Even if DRM technically gives me lifetime access to a given product, I assume I'm going to lose the key, or the company running the DRM valdiation server will go out of business.

That's why, like iTunes music, Kindle doesn't make any sense to me. I assume at some point, whether in five years or twenty, I'm going to get locked out of all the books I supposedly own --- if for no other reason than I'm likely to switch to a different eBook reader five or twenty years from now that's not Kindle compatible. Given that I don't feel like Kindle truly offers permanent ownership, I think its prices aren't nearly discounted enough to be attractive.

The best book I've read lately is _Eating Animals_ which Amazon currently sells for $14.90. This for a hardcover book printed on acid-free paper. It'll last the rest of my life and then some, so the only way I lose ownership is if I decide to give it away. The Kindle version,by contrast, is $11.92 --- barely a $3 discount. Given the DRM and the device lock-in, that's ridiculously expensive compared to the hardcover.

What would make infinitely more sense is if I could *rent* the book on Kindle for, say, $3 or $4 --- for a six month period. As dstar said in the parent post, "you never actually buy anything with DRM, you simply rent it."

And to me, there's nothing at all wrong with that --- if things are priced accordingly, and even with DRM expiration dates. Where things become morally suspect is when a DRM item is sold under the pretense that the buyer has gained lifetime ownership. It just ain't true.

Returning to the Slashdot story on Lulu, I've got no problem at all with Lulu deciding to offer DRM books. But I think they should be offered in such a way that it's clear that readers are renting them for one-time use, not buying them for a lifetime --- and they should be priced accordingly. If these terms are explicit and DRM is part of the deal, I don't have any problem with that. Just like I don't have any problem with the fact that I currently rent my access both to NFL Game Rewind [nfl.com] and to NetFlix's "Watch Instantly" feature. There's DRM in both these products, but there are no false pretenses that the reasonable price I'm paying is buying me lifetime access to what I see.

In the case of NFL Replay and Netflix's "Watch Instantly," I'm getting one-time access to stuff I very much want to see but don't want to own, at a very fair price. DRM makes this sort of deal attractive and workable to both me and to the rights holders, and I think that's great. I don't think DRM's the devil at all. In fact, I'd like to see more products wrapped in DRM and available at a steep discount for one-time use. The world would be a better place for rights holders and consumers alike.

Re:Just to start us off with a car analogy... (1)

Digital Vomit (891734) | more than 4 years ago | (#30019822)

DRM is not the devil. It is a tool.

Like a pitchfork, or a giant blast furnace...

Re:Just to start us off with a car analogy... (2, Insightful)

stephanruby (542433) | more than 4 years ago | (#30019876)

Speaking of bad car analogies

No, not LoJack, it's more like you're buying a 2005 SUV especially because you know it has an OnStar system on board, and then a few months later, GM decides to change the format on you, and you basically have no recourse [yahoo.com] (and no one willing to buy that truck from you, because by now everybody knows about the discontinuation).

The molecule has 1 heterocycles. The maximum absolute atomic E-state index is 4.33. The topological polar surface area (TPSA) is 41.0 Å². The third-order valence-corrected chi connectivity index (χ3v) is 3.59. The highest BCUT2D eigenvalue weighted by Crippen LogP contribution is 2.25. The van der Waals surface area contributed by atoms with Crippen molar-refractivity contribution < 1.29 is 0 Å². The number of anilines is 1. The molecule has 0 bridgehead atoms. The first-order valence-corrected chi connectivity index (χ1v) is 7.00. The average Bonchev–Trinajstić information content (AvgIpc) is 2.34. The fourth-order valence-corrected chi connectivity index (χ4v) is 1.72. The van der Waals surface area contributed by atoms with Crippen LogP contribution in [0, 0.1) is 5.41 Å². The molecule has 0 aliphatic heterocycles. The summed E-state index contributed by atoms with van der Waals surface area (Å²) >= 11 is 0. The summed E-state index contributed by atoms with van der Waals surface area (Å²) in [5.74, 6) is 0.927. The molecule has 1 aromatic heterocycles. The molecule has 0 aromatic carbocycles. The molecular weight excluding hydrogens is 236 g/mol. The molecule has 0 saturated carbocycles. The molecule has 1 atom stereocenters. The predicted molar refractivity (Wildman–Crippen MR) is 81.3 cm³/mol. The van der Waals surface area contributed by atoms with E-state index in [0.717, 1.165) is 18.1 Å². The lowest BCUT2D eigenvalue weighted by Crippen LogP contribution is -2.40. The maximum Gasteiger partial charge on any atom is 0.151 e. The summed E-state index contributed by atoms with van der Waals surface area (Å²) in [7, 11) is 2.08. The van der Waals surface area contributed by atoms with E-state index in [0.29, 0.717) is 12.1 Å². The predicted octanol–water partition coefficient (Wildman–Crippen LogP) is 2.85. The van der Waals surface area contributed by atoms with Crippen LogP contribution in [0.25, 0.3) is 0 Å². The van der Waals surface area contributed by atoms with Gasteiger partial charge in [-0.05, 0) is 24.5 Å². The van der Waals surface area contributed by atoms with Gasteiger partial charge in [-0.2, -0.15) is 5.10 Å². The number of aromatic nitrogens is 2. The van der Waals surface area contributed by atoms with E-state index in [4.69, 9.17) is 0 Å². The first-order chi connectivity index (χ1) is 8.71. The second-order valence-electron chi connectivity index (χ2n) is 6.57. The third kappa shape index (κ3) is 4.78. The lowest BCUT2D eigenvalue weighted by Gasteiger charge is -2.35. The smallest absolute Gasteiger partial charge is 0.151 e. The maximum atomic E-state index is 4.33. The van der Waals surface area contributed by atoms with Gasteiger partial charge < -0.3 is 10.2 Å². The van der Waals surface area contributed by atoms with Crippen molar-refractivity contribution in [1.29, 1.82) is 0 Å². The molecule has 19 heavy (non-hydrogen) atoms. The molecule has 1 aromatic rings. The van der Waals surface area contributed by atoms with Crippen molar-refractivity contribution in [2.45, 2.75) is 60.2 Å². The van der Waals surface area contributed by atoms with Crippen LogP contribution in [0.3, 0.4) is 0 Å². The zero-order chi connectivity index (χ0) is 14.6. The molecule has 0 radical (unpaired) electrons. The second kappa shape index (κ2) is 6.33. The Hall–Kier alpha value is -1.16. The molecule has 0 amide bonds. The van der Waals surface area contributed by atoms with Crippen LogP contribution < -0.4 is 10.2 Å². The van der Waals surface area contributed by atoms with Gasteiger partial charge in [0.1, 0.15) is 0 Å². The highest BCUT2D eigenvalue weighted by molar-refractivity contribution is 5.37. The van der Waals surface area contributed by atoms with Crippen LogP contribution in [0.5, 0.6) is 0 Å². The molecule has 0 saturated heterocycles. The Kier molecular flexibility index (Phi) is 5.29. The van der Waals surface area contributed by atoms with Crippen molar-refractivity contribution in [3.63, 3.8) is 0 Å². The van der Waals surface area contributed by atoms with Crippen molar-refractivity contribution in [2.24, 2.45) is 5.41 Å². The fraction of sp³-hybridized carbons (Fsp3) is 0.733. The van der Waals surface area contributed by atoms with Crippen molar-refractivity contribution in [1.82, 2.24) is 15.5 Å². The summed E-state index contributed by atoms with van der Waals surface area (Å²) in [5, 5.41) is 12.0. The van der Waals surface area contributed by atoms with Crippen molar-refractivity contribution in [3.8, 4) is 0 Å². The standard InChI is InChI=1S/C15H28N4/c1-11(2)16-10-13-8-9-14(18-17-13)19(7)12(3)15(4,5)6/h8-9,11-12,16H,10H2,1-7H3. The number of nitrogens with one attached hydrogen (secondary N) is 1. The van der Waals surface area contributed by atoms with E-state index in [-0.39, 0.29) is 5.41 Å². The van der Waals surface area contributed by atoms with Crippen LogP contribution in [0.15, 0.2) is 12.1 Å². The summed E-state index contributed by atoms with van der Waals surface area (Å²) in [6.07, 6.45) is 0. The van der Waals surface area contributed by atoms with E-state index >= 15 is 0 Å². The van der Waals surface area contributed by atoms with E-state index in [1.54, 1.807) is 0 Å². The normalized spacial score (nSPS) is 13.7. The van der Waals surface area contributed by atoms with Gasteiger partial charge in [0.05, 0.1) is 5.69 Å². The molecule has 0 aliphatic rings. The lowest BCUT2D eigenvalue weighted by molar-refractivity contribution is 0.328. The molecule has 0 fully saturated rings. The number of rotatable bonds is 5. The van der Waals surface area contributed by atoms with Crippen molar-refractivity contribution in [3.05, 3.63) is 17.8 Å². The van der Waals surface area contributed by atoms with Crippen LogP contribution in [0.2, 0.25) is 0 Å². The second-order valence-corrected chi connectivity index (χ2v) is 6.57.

First generation Zune owners and Walmart DRM music customers should know basically what I'm talking about. You don't own the music you buy, and if you want to keep on listening to DRM music you've already purchased -- it means you may have to repurchase your same music again and again.

Re:Just to start us off with a car analogy... (4, Funny)

Jah-Wren Ryel (80510) | more than 4 years ago | (#30019994)

DRM is not the devil. It is a tool.

DRM is the Devil's tool.

pam (-1, Offtopic)

Anonymous Coward | more than 4 years ago | (#30020110)

best comedy videos at

http://bestcomedycircus.blogspot.com/

Re:Just to start us off with a car analogy... (1)

noidentity (188756) | more than 4 years ago | (#30020634)

DRM is one thing: a tool. It's also used by the devil.

DRM is two things: a tool, and used by the devil. It is also problem-causing to legitimate users.

DRM is three things: a tool, used by the devil, and problem-causing to legitimate users. It is also.. well, let me think about this a bit more.

Re:Just to start us off with a car analogy... (1)

selven (1556643) | more than 4 years ago | (#30020738)

At least it doesn't have fear, surprise or efficiency. It is pretty ruthless though. And fanatically devoted to the pope.

Re:Just to start us off with a car analogy... (1)

betterunixthanunix (980855) | more than 4 years ago | (#30020724)

DRM is not a tool, it is an attempt to maintain the old way of life for publishers. You know, back in the days when the majority of people could not make copies of a creative works? Now we live in an age where anyone can make a copy of a creative work, spending very little money in the process; instead of finding a new business model that is appropriate for that new reality, publishers opted instead to make it harder than ever to share a creative work with a friend.

Instead of the Internet ushering in a golden age of information availability, it is beginning to be used to make information less available than it used to be, and DRM is fundamental to that trend. Remind me, how can DRM be used in a constructive manner?

Bad analogy time. (1)

argent (18001) | more than 4 years ago | (#30020798)

I have cheap paperbacks I bought in the '70s, with copyright dates in the '60s, that I can still read. They're not in great condition compared to even older quality bound hardbacks, but they're still completely readable.